page 2/2
page 2/2

The topic of payment came up only once prior to my surgery.   When we decided to get the second opinion from University of Michigan (called U of M here) my wife called the insurance company to clarify.  They stated treatment at U of M would be considered  “out of network” and we would be responsible for $5,500 deductible.   From what I read, even if a local surgeon could competently perform the surgery, if the patient decided to go to the University of Michigan, SPHN would cover all treatments that were deemed “reasonable” after meeting the deductible.  However, according to their policy, if the surgery was out of the scope of the hospital’s competency, they would indeed cover 100% of the procedure.  My thinking at the time was that because this is brain surgery I should go with the most qualified, and at the worst, my insurance company would cover approximately 80% of the surgery.  I did not have the luxury of time to sit and ponder my options.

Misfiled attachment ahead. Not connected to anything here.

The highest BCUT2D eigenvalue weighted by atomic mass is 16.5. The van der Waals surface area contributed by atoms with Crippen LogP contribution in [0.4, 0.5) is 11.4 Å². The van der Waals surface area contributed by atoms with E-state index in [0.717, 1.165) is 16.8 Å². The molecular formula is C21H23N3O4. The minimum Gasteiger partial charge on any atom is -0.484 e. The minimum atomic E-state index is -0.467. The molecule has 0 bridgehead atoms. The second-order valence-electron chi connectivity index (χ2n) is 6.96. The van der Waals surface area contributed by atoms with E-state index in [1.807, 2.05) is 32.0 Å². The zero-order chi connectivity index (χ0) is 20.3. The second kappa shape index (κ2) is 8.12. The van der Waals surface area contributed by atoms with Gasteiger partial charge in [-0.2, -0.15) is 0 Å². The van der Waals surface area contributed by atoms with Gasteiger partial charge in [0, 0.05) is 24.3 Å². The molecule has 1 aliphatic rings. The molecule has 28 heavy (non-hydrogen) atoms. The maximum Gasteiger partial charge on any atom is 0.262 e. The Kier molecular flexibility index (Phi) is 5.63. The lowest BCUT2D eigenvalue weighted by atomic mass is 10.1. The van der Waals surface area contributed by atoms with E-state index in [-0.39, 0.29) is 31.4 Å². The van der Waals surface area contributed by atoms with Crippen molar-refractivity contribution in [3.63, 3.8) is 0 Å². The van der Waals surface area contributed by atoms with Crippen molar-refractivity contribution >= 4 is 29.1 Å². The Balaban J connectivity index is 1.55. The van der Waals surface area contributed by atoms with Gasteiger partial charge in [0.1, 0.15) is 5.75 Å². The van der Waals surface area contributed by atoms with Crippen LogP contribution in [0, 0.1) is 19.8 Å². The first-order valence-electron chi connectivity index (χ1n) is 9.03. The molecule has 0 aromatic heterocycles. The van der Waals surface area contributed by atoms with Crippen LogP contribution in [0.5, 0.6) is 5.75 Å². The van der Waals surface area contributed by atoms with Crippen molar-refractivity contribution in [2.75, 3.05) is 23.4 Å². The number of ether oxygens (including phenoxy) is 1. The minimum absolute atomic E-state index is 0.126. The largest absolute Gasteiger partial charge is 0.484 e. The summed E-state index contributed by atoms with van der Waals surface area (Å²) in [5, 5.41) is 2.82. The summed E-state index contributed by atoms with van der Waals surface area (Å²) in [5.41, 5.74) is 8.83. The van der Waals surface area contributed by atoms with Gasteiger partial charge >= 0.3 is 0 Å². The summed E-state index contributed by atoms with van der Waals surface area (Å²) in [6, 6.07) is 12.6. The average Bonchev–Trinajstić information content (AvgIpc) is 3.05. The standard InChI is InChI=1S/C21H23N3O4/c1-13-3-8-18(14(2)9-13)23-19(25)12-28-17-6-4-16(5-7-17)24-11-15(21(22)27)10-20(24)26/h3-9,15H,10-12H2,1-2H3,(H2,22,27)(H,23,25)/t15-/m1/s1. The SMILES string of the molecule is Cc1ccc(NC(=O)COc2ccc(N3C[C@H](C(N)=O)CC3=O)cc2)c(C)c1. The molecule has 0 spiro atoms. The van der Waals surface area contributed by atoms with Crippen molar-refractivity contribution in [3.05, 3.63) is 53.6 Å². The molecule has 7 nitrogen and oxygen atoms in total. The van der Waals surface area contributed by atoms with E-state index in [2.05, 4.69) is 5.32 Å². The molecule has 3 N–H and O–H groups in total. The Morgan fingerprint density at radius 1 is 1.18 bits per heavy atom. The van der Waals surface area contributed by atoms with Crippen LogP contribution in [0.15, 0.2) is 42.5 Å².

Now, with time to think about the process before and after the surgery I became more and more convinced that my insurance should cover 100% of the procedure.  This thought wasn’t because it would be easier on my wallet, it was the principle of the situation: by only covering part of the procedure, SPHN is making the statement that this procedure can be done locally.  If this is not true,[4] then it is possible that in the future, someone who suffers from a similar tumor might be swayed to have the surgery done locally and thus put his or her life at risk in the hands of an inexperienced surgeon.  Because of this thought I put in several appeals to SPHN to cover my surgery.